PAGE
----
[10] Part of the background to his submission that I should not proceed immediately to hear submissions on whether or not his clients were in breach of interdict was the fact that they wished to reclaim my dismissal of the petitions. Upon doing so, I was told, the effect of my order would be suspended and the provisional liquidator would resume or continue in office until the reclaiming motion was disposed of. He no doubt hoped that the provisional liquidator would not wish to proceed with the minute alleging breach of interdict. I have no idea what attitude the provisional liquidator will take to the minutes. He is an officer of the court and will take his own view, which may or may not be that which the defenders in this action want him to take. If I had thought that any prejudice was occasioned to the defenders by continuing to hear argument on the question of breach I would, of course, have adopted some other course. However, it seemed to me that all the defenders were after was delay until the reclaiming motion in the petition action was marked and the provisional liquidator was back in place. That did not seem to me to be a proper reason for not proceeding to hear the argument.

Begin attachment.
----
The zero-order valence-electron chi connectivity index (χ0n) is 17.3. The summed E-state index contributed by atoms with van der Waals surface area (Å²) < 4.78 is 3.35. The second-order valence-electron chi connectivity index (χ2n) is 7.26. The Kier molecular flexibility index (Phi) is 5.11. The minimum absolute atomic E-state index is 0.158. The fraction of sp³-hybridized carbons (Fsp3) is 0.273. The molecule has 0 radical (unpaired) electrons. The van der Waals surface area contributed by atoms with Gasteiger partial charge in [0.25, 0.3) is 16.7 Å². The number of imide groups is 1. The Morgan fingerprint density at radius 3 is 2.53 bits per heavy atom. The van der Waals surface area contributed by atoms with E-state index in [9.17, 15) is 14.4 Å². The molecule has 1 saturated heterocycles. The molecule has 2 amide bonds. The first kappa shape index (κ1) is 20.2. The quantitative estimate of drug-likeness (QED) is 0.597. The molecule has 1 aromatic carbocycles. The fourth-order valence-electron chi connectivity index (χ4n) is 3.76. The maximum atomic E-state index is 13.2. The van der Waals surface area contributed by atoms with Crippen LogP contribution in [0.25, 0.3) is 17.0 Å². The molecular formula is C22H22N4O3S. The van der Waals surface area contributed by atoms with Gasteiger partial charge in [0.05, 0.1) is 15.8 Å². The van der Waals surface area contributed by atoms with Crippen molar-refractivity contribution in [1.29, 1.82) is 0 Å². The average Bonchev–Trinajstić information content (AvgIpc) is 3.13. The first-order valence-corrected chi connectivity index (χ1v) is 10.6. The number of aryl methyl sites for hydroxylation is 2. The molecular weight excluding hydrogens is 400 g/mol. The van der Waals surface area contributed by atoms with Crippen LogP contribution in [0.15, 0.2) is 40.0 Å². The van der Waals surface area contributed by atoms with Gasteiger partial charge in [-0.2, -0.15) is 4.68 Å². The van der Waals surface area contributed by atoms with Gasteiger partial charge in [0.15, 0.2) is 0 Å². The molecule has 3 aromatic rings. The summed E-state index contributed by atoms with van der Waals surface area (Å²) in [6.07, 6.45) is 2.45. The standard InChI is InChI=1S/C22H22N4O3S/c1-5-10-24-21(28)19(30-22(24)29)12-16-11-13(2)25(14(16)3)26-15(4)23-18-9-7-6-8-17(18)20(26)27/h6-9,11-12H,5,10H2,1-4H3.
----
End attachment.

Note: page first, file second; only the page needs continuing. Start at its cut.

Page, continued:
[11] Mr Thomson's argument that the service of the irritancy notice on 1 July 2008 was not a breach of the interim interdict proceeded, as I understand it, by reference to the fact that the defenders were interdicted only from "performing any act which interferes with the pursuers' right to use and occupy the premises". Service of an irritancy notice does not interfere with any right on the part of the pursuers to use and occupy the premises. The pursuers were in default and had rendered themselves liable to have the lease terminated. They therefore had no right to continue to use and occupy the premises. Nor, if the notice was invalid, was their possession interfered with by virtue of service of the notice - in such services it was the voluntary act of the provisional liquidator in response to the notice which brought the tenancy to an end. I reject those arguments. Unless and until a valid irritancy notice is served, the pursuers have all the rights given to them under the lease. They remain in possession as of right, notwithstanding any failure on their part to pay. That right can be brought to an end by the service of a valid irritancy notice. Ex hypothesi, therefore, service of a valid irritancy notice interferes with that right. Service of an invalid notice also interferes with the right to use and occupy the premises, since it puts the tenant to the trouble and expense of vindicating that right, if he is minded to do so, or precipates a decision as to whether he ought to avoid a fight and surrender the lease. On either basis, therefore, service of the irritancy notice interferes with the tenant's right. Secondly, and in any event, the interim interdict was granted in circumstances where there was a dispute about the validity of the pre-irritancy notice. It is quite clear that the interim interdict was intended to prevent the defenders taking any further action on the basis of that notice, and its wording makes this clear. It does not leave it open to the defenders simply to proceed in the hope of justifying the validity of the pre-irritancy notice. Otherwise the grant of interim interdict in this or a similar form, which is often done in a wide range of disputes in order to hold the position pending a resolution of the underlying merits, would be wholly nugatory.